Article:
would also have had a much easier time engaging the Palestinians in joint
peace efforts and strengthening Israels ties with the US Administration.
But his time is yet to come.
Israels missed opportunity and Sri Lankas opportunity
It was Abba Eban who famously said of Palestinian leaders that they never

miss an opportunity to miss an opportunity. This could now be said of the


Israelis who by repeatedly electing Netanyahu have missed the opportunity
to have a new Prime Minister in Ebans nephew. As I said at the outset,
Netanyahu has earned a pyrrhic victory. He knows that and the day after
the election, he started backtracking on his rejection of the two-state
formula and tried to pacify Arab Israelis after scorning them on polling day.
But the Obama Administration is not impressed. Hardly concealing the
disgust at Netanyahus re-election, the Obama Administration has let it be
known that the US will be reassessing its options in light of Netanyahus
new positions and comments, and that it might lift its veto at the UN
Security Council against the resolution calling for the establishment of a
sovereign Palestinian state along the pre-1967 lines that divided Israel
from the West Bank and Gaza. On Friday, the New York Times reported
that many American Jews are increasingly becoming disenchanted by
Netanyahus antics and are worried about Israels growing isolation in the
world because of him.
The Palestinian Authority and President Mahmoud Abbas have given up all
hope for a new peace initiative with Netanyahu back in power. They are
now determined to pursue their unilateral strategy of seeking full UN
recognition for a Palestinian State. They have also indicated that they
would be going to the International Criminal Court to press war crimes
charges against the Netanyahu government. The Palestinians might be
able to obtain a full UN recognition for a Palestinian state, but proving war
crimes at ICC would be a tough sell. The more likely punishment of
Netanyahu would be the Americans lifting the veto at the Security Council
and the Europeans imposing sanctions against Israel. The Arab League due
to meet later this month is expected to reiterate the Arab Peace Initiative
that calls for the Arab worlds recognition of Israel in return for Israel
withdrawing to pre-1967 borders and negotiating a solution for Palestinian
refugees. But the Arab League will not be expecting any favourable
response from Netanyahu. But "there will be enough pressure on Israel",
the League Secretary, Nabil Elaraby, observed after the election, and
"Israel is going to be a pariah."
Sri Lankans can thank themselves for defeating the Rajapaksa government
and avoiding a mess similar to, or worse than, that of Netanyahus Israel.
Just as well they should look to Israel and the Palestinians not for
examples to follow but practices to avoid. Although there are hardly any
historical or socio political ties between Sri Lanka and the Jewish state,
politically minded Sri Lankans have always been drawn to Israel in multiple
ways ranging from fascination about Israel among early Tamil

separatists, understandable Muslim opposition, pro-Arab and nonalignment foreign policy against Israel before 1977, intelligence and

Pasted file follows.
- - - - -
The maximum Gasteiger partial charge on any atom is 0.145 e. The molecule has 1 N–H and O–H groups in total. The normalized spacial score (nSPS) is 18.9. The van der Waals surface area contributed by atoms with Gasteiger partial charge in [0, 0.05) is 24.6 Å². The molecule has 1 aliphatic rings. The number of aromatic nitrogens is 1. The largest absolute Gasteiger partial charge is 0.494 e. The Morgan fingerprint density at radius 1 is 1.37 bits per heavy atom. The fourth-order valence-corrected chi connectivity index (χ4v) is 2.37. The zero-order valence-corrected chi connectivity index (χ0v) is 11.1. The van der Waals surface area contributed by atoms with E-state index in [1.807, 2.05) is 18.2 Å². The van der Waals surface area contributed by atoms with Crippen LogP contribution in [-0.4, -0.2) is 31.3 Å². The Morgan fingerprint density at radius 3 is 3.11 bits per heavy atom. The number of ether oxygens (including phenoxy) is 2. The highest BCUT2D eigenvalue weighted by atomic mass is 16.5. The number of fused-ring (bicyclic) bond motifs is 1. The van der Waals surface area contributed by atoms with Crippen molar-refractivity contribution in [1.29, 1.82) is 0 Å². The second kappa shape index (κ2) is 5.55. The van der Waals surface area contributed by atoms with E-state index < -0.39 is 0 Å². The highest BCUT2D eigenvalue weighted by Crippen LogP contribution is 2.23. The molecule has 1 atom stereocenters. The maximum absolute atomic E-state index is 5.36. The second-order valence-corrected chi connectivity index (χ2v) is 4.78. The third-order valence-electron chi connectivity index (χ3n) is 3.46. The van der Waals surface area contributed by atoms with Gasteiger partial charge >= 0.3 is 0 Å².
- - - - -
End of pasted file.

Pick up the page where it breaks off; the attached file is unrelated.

defence co-operation after 1977, and attempts to emulate Israeli practices
including settlements in dealing with the Tamils and Muslims at home after
2009. Ironically, despite their early fascination with Israel, many Tamil
insurgents received their military training from Arab and Palestinian
organization even as the Sri Lankan governments shifted from a nonaligned, pro-Arab foreign policy to establishing ties with Israel.
The point now is to realize that while there are surface similarities between
Sri Lankas situation and Israeli-Palestinian circumstances, there are
fundamental differences between the two in regard to their genealogies,
geo-political contexts and future possibilities. It would be more prudent for
Sri Lanka to look for what to avoid rather than what to emulate from
Israeli-Palestinian experiences. For example, Sri Lanka could not have
successfully followed and should not have even tried to follow the example
of Israel in dealing with the UNHRC and its resolutions. That was the
mistake of the Rajapaksa government and the present government has
wisely abandoned that approach. It would be equally untenable for Sri
Lanka to follow the example of Israel and undertake militarization and
settlements in the Northern and Eastern Provinces.
Even though Netanyahu forced himself to discount the Palestinian state,
there can be no permanent solution in the Middle East except on the basis
of two states with Israel recognizing and co-existing with the Palestinian
state in return for the Arab world accepting the state of Israel in their
midst and assuring its survival without having to resort to force. The Sri
Lankan situation is totally different. Postwar Sri Lanka can reconcile and
move forward not by counting the number of nations that may or may not
exist on this small island, but by making the state of Sri Lanka inclusive of
all of the islands inhabitants. And the process of inclusion need not wait
for constitutional changes on paper, but should and could be started ahead
of them on the ground with existing institutions.
Whether any or all of this will happen in Sri Lanka under the good
governance promises of the present government is increasingly becoming
doubtful. Jayadeva Uyangodas article in yesterdays Island brilliantly
captures the process of unravelling of the reform movement that was
directly launched by the people on January 8. A sad manifestation of that
unravelling was the Prime Ministers statement in parliament last Tuesday
on the Central Banks bondgate scandal. The statement was stubbornly

and combatively defensive and may have been intended to cheer up the
UNP MPs, but it was disappointingly unbecoming of one of the principal
leaders of the current reform movement for good governance. The SLFP
MPs, with Namal Rajapaksa prominent among them, kept to their expected
clownish level by marching to the Central Bank asking for the Governors
expulsion. One can only sympathize with the more than six million voters
who voted for change expecting things will really start changing in Sri
Lanka.
Posted by Thavam